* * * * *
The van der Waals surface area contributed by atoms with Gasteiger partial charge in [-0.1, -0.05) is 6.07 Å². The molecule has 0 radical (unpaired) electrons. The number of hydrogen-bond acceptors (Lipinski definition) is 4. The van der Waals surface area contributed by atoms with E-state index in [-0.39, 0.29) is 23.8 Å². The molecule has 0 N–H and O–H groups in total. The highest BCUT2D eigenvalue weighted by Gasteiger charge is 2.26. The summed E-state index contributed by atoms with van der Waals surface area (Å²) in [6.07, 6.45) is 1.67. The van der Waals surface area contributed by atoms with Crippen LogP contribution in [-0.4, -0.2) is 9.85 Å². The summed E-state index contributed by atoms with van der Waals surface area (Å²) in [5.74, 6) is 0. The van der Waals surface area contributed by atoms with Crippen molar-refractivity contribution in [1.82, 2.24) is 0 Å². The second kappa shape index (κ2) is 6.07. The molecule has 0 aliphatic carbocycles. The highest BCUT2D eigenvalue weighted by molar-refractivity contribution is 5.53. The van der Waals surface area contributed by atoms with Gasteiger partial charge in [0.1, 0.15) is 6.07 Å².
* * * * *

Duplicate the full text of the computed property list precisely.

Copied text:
The van der Waals surface area contributed by atoms with Gasteiger partial charge in [-0.1, -0.05) is 6.07 Å². The molecule has 0 radical (unpaired) electrons. The number of hydrogen-bond acceptors (Lipinski definition) is 4. The van der Waals surface area contributed by atoms with E-state index in [-0.39, 0.29) is 23.8 Å². The molecule has 0 N–H and O–H groups in total. The highest BCUT2D eigenvalue weighted by Gasteiger charge is 2.26. The summed E-state index contributed by atoms with van der Waals surface area (Å²) in [6.07, 6.45) is 1.67. The van der Waals surface area contributed by atoms with Crippen LogP contribution in [-0.4, -0.2) is 9.85 Å². The summed E-state index contributed by atoms with van der Waals surface area (Å²) in [5.74, 6) is 0. The van der Waals surface area contributed by atoms with Crippen molar-refractivity contribution in [1.82, 2.24) is 0 Å². The second kappa shape index (κ2) is 6.07. The molecule has 0 aliphatic carbocycles. The highest BCUT2D eigenvalue weighted by molar-refractivity contribution is 5.53. The van der Waals surface area contributed by atoms with Gasteiger partial charge in [0.1, 0.15) is 6.07 Å².